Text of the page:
No Man’s Land
Of No Man’s Land by Harold Pinter, The Times wrote ‘The work of our best . . . playwright in its command of the language and its power to erect a coherent structure in a twilight zone of confusion and dismay.’
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‘The work of our best living playwright in its command of the language and its power to erect a coherent structure in a twilight zone of confusion and dismay.’ The Times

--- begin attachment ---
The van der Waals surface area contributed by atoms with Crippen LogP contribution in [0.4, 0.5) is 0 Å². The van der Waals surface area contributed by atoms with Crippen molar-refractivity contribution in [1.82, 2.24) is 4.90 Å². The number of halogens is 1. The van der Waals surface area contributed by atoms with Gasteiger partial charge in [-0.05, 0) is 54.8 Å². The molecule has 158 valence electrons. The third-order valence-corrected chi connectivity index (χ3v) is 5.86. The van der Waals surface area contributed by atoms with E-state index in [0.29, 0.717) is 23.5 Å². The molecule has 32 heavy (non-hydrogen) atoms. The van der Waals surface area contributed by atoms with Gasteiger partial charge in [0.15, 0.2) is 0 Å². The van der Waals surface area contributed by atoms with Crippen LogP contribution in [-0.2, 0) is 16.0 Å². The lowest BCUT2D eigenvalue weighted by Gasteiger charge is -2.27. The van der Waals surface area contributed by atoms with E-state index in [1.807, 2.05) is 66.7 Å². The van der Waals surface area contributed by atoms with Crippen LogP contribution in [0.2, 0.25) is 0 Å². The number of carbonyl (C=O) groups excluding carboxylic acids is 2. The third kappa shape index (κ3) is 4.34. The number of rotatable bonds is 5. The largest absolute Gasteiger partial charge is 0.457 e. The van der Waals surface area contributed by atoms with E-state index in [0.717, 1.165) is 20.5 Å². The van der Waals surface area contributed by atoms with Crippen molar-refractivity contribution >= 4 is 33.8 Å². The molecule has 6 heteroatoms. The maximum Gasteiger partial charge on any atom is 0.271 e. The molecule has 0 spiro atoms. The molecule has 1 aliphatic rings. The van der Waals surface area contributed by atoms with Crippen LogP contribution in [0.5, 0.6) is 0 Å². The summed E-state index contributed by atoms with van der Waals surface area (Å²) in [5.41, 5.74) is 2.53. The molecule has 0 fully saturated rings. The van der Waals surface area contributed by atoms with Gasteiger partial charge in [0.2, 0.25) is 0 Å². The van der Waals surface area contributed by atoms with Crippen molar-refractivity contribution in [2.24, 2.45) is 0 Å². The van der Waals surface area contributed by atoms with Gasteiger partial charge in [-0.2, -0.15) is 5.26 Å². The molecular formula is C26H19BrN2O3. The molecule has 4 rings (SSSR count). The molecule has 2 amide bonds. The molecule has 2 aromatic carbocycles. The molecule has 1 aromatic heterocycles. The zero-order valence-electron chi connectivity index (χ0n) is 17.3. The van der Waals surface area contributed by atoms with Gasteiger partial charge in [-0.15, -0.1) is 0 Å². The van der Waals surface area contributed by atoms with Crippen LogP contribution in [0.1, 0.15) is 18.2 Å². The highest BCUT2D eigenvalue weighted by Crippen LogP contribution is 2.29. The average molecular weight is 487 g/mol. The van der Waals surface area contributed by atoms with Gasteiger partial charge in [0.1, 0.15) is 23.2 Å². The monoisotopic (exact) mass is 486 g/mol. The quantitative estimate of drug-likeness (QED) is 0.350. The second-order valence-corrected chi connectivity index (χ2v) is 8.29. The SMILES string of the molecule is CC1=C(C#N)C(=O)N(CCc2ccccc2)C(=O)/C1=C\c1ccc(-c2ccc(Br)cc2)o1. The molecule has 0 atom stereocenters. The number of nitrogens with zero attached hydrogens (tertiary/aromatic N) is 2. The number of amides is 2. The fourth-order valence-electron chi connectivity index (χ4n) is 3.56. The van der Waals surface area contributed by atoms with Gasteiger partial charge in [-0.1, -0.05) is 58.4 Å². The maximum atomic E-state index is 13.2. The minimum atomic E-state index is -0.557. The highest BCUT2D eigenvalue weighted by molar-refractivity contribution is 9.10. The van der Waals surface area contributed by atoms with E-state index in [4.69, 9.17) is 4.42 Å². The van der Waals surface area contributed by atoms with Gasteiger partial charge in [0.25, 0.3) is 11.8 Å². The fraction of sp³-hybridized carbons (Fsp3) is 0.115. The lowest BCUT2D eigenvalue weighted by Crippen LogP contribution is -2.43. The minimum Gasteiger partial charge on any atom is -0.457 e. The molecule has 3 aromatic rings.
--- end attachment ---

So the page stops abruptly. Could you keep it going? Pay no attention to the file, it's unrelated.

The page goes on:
Do Hirst and Spooner really know each other, or are they performing an elaborate charade? The ambiguity – and the comedy – intensify with the arrival of Briggs and Foster. All four inhabit a no-man’s-land between time present and a time remembered, between reality and imagination.
No Man’s Land was first presented at the National Theatre at the Old Vic, London, in 1975, revived at the Almeida Theatre, London, with Harold Pinter as Hirst and revived by the National Theatre, directed by Harold Pinter, in 2001.
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